How does it impact Clemson students?
Through this recognition, students at Clemson using GIS for their research are allowed special access to Esri software for their projects, get additional training, and the possibility to attend the Esri Developer Summit in Palm Springs, California.
Additionally, students are encouraged to participate in the Annual Outstanding EDC Student of the Year award.
Student of the Year Award
The EDC Student of the Year is an annual award open to all Clemson students. The winner will be recognized as Student of the Year for outstanding achievements in development of innovative tools, applications or techniques using ArcGIS platform. Each year the winner will be awarded with a plaque, cash prize, and one Esri Developer Summit registration.
All undergraduate and graduate students at Clemson University in any discipline are eligible for the award. Students demonstrate innovative use of the ArcGIS platform in their application.
In 2019, the Clemson Center for Geospatial Technologies was designated an official Esri Development Center. Later in 2021, the program name changed to Esri Development Program and was awarded to the entire Clemson community.
This special recognition is only awarded to a small number of leading university entities across the world that have exemplary programs focused on educating students to design and develop innovative applications based upon the ArcGIS platform.
2021 Clemson Student of the Year: Jacob Arnold
Jacob Arnold is a Ph. D candidate in Environmental Engineering at Clemson University. His research revolves around sustainability and resilient infrastructure systems, studied through holistic modeling to determine vulnerabilities and avoidable environmental impacts.
His main research project is specifically focused on the impact of the coal transportation industry and the infrastructure it relies on. More specifically, his analysis aims to demonstrate the alternative problems associated with coal transportation.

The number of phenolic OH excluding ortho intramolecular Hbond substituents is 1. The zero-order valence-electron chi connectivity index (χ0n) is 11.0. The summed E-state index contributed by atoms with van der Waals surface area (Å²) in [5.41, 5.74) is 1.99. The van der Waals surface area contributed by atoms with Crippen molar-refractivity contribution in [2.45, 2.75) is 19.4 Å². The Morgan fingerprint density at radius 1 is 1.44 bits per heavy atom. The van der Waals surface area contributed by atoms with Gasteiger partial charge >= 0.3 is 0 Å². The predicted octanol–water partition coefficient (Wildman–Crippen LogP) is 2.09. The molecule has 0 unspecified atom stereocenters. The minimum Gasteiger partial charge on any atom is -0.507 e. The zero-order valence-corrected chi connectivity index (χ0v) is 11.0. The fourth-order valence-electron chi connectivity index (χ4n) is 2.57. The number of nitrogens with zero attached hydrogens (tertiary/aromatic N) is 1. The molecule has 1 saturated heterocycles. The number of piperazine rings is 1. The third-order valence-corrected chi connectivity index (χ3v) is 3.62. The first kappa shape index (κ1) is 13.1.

Through incorporating multiple network line datasets, ArcGIS Pro routing, and empirical data on coal transactions and emissions, GIS models of how coal flows through the US as well as the associated emissions have been developed.
Below is an overview of his project, from the manual data gathering phase that leads into automation made possible with ArcGIS Python notebooks. Each feedback loop indicates at least one scenario where tool output informed on changes necessary for steps and data managed earlier in the workflow.
The foundation for such an ambitious model is constructed from national-scale data on two important aspects of the coal transportation network: nodes and connecting lines.
Nodes consist of the origin points of every US coal mine active during the study period of 2008 to 2018 as well as the destination points of US coal-burning power plants, likewise active during the same time span.
The lines which connect these nodes together represent the three major modes of transportation available to coal in the US: railroads for freight trains, highways for freight trucks, and waterways (rivers and ocean routes) for barges.
Finally, to facilitate a multimodal connection between each of these three networks, another set of nodes is implemented to represent various transition terminals, such as barge-loading stations next to railroads.
Across each of these maps, this model demonstrates the double-edged sword that is the US coal industry.
Focusing on the high-traffic areas through Nebraskan railroads, combined with the fact that coal is still a major component of the US fuel mix, high vulnerabilities are a detriment to the resilience of the national energy infrastructure.
While fortification is normally recommended in these scenarios, this model also demonstrates the resulting greenhouse gas emissions of coal in these high traffic areas and beyond.
You can check out Jacob's project here: https://arcg.is/0va8zu0
2020 Clemson Student of the Year: Abi Roberts
Abi is a senior environmental engineering student at Clemson University. For the past year, she worked with the Clemson Center for Geospatial Technologies on a variety of projects, including creating web mapping applications and building dashboards with WebApp Builder for ArcGIS.
One of her main projects involved a collaboration with Greenville City Police Department and their Strategic Planning and Analysis Division. The goal of this project was the use of geospatial data analytics to increase their efficiency in resource allocation using big data. In particular, the Division was interested in better understanding the distribution and frequency of operations.